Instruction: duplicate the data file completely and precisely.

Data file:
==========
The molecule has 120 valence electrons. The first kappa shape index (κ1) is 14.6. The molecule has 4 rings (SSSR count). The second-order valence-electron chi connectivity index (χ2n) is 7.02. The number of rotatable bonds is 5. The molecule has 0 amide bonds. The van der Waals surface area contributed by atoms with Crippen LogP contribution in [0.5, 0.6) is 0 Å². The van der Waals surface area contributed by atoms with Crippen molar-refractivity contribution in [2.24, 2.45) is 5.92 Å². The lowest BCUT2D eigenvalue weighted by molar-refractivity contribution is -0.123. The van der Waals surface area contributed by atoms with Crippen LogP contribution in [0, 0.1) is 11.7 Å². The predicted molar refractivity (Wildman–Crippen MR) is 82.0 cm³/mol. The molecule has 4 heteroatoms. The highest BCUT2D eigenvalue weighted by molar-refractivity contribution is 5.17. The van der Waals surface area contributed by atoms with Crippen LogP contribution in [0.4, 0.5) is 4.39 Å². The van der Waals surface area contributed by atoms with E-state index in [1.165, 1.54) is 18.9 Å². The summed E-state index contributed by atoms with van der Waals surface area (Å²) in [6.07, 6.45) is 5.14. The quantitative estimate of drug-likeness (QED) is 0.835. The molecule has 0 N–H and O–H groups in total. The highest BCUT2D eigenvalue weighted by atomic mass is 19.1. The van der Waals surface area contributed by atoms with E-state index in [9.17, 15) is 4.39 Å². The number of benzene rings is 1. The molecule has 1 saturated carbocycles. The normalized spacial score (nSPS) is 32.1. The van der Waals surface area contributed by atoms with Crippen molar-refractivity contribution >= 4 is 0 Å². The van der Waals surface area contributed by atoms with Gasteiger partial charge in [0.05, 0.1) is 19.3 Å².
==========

The molecule has 120 valence electrons. The first kappa shape index (κ1) is 14.6. The molecule has 4 rings (SSSR count). The second-order valence-electron chi connectivity index (χ2n) is 7.02. The number of rotatable bonds is 5. The molecule has 0 amide bonds. The van der Waals surface area contributed by atoms with Crippen LogP contribution in [0.5, 0.6) is 0 Å². The van der Waals surface area contributed by atoms with Crippen molar-refractivity contribution in [2.24, 2.45) is 5.92 Å². The lowest BCUT2D eigenvalue weighted by molar-refractivity contribution is -0.123. The van der Waals surface area contributed by atoms with Crippen LogP contribution in [0, 0.1) is 11.7 Å². The predicted molar refractivity (Wildman–Crippen MR) is 82.0 cm³/mol. The molecule has 4 heteroatoms. The highest BCUT2D eigenvalue weighted by molar-refractivity contribution is 5.17. The van der Waals surface area contributed by atoms with Crippen LogP contribution in [0.4, 0.5) is 4.39 Å². The van der Waals surface area contributed by atoms with E-state index in [1.165, 1.54) is 18.9 Å². The summed E-state index contributed by atoms with van der Waals surface area (Å²) in [6.07, 6.45) is 5.14. The quantitative estimate of drug-likeness (QED) is 0.835. The molecule has 0 N–H and O–H groups in total. The highest BCUT2D eigenvalue weighted by atomic mass is 19.1. The van der Waals surface area contributed by atoms with E-state index in [9.17, 15) is 4.39 Å². The number of benzene rings is 1. The molecule has 1 saturated carbocycles. The normalized spacial score (nSPS) is 32.1. The van der Waals surface area contributed by atoms with Crippen molar-refractivity contribution >= 4 is 0 Å². The van der Waals surface area contributed by atoms with Gasteiger partial charge in [0.05, 0.1) is 19.3 Å².